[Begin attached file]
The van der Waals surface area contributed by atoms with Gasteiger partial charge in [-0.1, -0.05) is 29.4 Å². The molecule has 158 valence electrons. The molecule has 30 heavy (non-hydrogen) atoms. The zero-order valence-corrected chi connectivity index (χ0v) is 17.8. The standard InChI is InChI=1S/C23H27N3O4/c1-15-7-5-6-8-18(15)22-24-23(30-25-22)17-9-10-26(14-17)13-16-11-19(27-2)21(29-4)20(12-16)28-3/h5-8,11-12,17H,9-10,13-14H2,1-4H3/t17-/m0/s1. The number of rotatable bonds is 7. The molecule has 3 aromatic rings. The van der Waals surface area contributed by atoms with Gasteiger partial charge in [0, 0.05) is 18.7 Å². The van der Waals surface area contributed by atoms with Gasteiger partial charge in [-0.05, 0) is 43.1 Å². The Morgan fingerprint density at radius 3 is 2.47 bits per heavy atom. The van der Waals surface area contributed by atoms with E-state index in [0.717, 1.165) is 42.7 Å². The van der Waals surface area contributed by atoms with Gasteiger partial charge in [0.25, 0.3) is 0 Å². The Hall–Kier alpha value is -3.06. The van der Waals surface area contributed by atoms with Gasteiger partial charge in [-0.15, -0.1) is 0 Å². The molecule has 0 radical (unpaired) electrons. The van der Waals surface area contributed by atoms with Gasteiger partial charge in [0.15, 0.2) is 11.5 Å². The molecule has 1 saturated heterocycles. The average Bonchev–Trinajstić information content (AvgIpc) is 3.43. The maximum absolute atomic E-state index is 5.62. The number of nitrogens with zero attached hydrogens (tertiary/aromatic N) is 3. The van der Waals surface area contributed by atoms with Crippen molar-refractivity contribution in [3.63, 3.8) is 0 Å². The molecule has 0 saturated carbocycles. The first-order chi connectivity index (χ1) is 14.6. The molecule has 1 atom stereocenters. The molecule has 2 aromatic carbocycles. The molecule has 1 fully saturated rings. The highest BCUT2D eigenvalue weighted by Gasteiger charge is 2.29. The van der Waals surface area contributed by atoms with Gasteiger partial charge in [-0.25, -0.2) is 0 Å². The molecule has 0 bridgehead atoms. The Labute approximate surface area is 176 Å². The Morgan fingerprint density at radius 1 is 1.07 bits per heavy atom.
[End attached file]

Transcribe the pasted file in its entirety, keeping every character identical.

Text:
The van der Waals surface area contributed by atoms with Gasteiger partial charge in [-0.1, -0.05) is 29.4 Å². The molecule has 158 valence electrons. The molecule has 30 heavy (non-hydrogen) atoms. The zero-order valence-corrected chi connectivity index (χ0v) is 17.8. The standard InChI is InChI=1S/C23H27N3O4/c1-15-7-5-6-8-18(15)22-24-23(30-25-22)17-9-10-26(14-17)13-16-11-19(27-2)21(29-4)20(12-16)28-3/h5-8,11-12,17H,9-10,13-14H2,1-4H3/t17-/m0/s1. The number of rotatable bonds is 7. The molecule has 3 aromatic rings. The van der Waals surface area contributed by atoms with Gasteiger partial charge in [0, 0.05) is 18.7 Å². The van der Waals surface area contributed by atoms with Gasteiger partial charge in [-0.05, 0) is 43.1 Å². The Morgan fingerprint density at radius 3 is 2.47 bits per heavy atom. The van der Waals surface area contributed by atoms with E-state index in [0.717, 1.165) is 42.7 Å². The van der Waals surface area contributed by atoms with Gasteiger partial charge in [0.25, 0.3) is 0 Å². The Hall–Kier alpha value is -3.06. The van der Waals surface area contributed by atoms with Gasteiger partial charge in [-0.15, -0.1) is 0 Å². The molecule has 0 radical (unpaired) electrons. The van der Waals surface area contributed by atoms with Gasteiger partial charge in [0.15, 0.2) is 11.5 Å². The molecule has 1 saturated heterocycles. The average Bonchev–Trinajstić information content (AvgIpc) is 3.43. The maximum absolute atomic E-state index is 5.62. The number of nitrogens with zero attached hydrogens (tertiary/aromatic N) is 3. The van der Waals surface area contributed by atoms with Crippen molar-refractivity contribution in [3.63, 3.8) is 0 Å². The molecule has 0 saturated carbocycles. The first-order chi connectivity index (χ1) is 14.6. The molecule has 1 atom stereocenters. The molecule has 2 aromatic carbocycles. The molecule has 1 fully saturated rings. The highest BCUT2D eigenvalue weighted by Gasteiger charge is 2.29. The van der Waals surface area contributed by atoms with Gasteiger partial charge in [-0.25, -0.2) is 0 Å². The molecule has 0 bridgehead atoms. The Labute approximate surface area is 176 Å². The Morgan fingerprint density at radius 1 is 1.07 bits per heavy atom.